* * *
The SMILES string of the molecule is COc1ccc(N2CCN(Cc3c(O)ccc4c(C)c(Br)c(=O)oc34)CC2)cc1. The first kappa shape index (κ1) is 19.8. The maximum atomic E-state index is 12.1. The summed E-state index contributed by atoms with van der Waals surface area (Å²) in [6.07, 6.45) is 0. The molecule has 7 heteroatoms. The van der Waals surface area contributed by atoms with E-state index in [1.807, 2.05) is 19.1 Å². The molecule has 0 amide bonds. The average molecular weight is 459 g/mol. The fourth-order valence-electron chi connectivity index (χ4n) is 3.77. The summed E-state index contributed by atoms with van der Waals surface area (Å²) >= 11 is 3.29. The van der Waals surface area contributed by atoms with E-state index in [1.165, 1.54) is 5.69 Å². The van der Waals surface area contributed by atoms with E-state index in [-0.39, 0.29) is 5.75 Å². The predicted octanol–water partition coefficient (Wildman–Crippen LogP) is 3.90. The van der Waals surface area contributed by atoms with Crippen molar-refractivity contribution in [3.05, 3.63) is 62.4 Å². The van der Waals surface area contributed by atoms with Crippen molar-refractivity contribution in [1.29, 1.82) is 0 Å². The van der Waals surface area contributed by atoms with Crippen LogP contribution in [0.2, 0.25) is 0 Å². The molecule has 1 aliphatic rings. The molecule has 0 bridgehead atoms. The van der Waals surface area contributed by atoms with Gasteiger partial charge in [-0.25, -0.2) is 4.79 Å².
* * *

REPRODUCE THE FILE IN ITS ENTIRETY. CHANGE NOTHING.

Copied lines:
The SMILES string of the molecule is COc1ccc(N2CCN(Cc3c(O)ccc4c(C)c(Br)c(=O)oc34)CC2)cc1. The first kappa shape index (κ1) is 19.8. The maximum atomic E-state index is 12.1. The summed E-state index contributed by atoms with van der Waals surface area (Å²) in [6.07, 6.45) is 0. The molecule has 7 heteroatoms. The van der Waals surface area contributed by atoms with E-state index in [1.807, 2.05) is 19.1 Å². The molecule has 0 amide bonds. The average molecular weight is 459 g/mol. The fourth-order valence-electron chi connectivity index (χ4n) is 3.77. The summed E-state index contributed by atoms with van der Waals surface area (Å²) >= 11 is 3.29. The van der Waals surface area contributed by atoms with E-state index in [1.165, 1.54) is 5.69 Å². The van der Waals surface area contributed by atoms with E-state index in [-0.39, 0.29) is 5.75 Å². The predicted octanol–water partition coefficient (Wildman–Crippen LogP) is 3.90. The van der Waals surface area contributed by atoms with Crippen molar-refractivity contribution in [3.05, 3.63) is 62.4 Å². The van der Waals surface area contributed by atoms with Crippen molar-refractivity contribution in [1.29, 1.82) is 0 Å². The van der Waals surface area contributed by atoms with Crippen LogP contribution in [0.2, 0.25) is 0 Å². The molecule has 1 aliphatic rings. The molecule has 0 bridgehead atoms. The van der Waals surface area contributed by atoms with Gasteiger partial charge in [-0.25, -0.2) is 4.79 Å².